From here we move a little way into the realm of urban legend. Famed physicist Nikola Tesla is purported to have once created a small, pneumatic device which would automatically and mechanically seek out the structural resonance frequency of any solid object to which it was attached. Supposedly, he once took this device to a building site and attached it to the girderwork of a half-started building, causing it (after some minutes) to start vibrating so alarmingly that the builders abandoned it, fearing an earthquake. Tesla never used the machine again, out of fear. For the Earth is solid. The Earth has a structural resonance frequency. Could not his "earthquake machine" - which, let's be serious here, is probably fictitious - be used to vibrate the Earth to pieces?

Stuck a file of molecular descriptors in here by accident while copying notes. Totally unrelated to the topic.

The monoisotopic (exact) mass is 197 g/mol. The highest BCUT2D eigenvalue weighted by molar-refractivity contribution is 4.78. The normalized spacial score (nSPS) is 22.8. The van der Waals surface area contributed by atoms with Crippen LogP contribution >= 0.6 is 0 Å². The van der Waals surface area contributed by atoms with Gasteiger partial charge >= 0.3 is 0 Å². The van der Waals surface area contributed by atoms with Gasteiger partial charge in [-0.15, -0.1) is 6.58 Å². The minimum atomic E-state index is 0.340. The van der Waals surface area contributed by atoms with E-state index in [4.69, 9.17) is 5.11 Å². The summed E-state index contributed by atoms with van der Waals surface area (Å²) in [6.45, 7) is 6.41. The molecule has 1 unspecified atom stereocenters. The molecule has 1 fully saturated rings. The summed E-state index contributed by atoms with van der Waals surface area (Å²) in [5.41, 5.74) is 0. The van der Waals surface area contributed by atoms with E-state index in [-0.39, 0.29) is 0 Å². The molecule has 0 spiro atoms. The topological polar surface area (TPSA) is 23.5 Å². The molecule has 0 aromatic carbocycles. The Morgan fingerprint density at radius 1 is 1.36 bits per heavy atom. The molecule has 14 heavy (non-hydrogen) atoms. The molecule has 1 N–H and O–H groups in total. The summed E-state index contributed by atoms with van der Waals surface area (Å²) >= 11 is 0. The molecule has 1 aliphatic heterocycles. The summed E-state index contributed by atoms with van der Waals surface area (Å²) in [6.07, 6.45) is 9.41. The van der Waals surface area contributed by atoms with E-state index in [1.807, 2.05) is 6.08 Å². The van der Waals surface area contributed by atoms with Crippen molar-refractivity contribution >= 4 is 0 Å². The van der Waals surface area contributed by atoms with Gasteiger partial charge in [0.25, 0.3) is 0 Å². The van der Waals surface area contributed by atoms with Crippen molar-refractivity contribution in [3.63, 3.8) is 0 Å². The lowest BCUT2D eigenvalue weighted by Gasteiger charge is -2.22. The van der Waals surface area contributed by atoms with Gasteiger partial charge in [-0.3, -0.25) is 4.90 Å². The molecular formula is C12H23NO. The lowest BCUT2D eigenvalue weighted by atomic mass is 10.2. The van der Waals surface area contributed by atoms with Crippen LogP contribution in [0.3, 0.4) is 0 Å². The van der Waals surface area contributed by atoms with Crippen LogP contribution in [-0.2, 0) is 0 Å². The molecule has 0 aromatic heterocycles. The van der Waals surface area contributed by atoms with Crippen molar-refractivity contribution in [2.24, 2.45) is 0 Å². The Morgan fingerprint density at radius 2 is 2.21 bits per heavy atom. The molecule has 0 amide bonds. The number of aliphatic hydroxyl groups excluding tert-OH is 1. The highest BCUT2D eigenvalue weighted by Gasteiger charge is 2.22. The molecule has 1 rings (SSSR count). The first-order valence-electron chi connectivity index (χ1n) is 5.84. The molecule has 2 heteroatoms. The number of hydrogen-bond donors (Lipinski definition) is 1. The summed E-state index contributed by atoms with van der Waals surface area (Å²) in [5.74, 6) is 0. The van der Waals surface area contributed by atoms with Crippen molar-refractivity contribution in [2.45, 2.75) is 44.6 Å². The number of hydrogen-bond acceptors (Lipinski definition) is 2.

In the collective mind's eye, the process would go something like this. First, figure out the resonant frequency of Earth. This can be done by triggering a test earthquake and using seismometers to measure the passage of the quake through the Earth's interior. Time how long it takes for the quake's waves to reach the other side of the Earth, bounce back and return to the epicentre where they originally emanated. Let's say it takes about 60 minutes for one complete cycle. When the echo returns, trigger another quake at that instant and at the same location, thereby adding the two quakes' energy together. Wait for the echo, stronger this time. Do it again. And again. Trigger quake after quake until the Earth itself can be seen to bulge and distort from space. Keep going. Finally, the whole Earth spontaneously breaks apart, separating permanently into pieces. The Earth is thus destroyed. Right?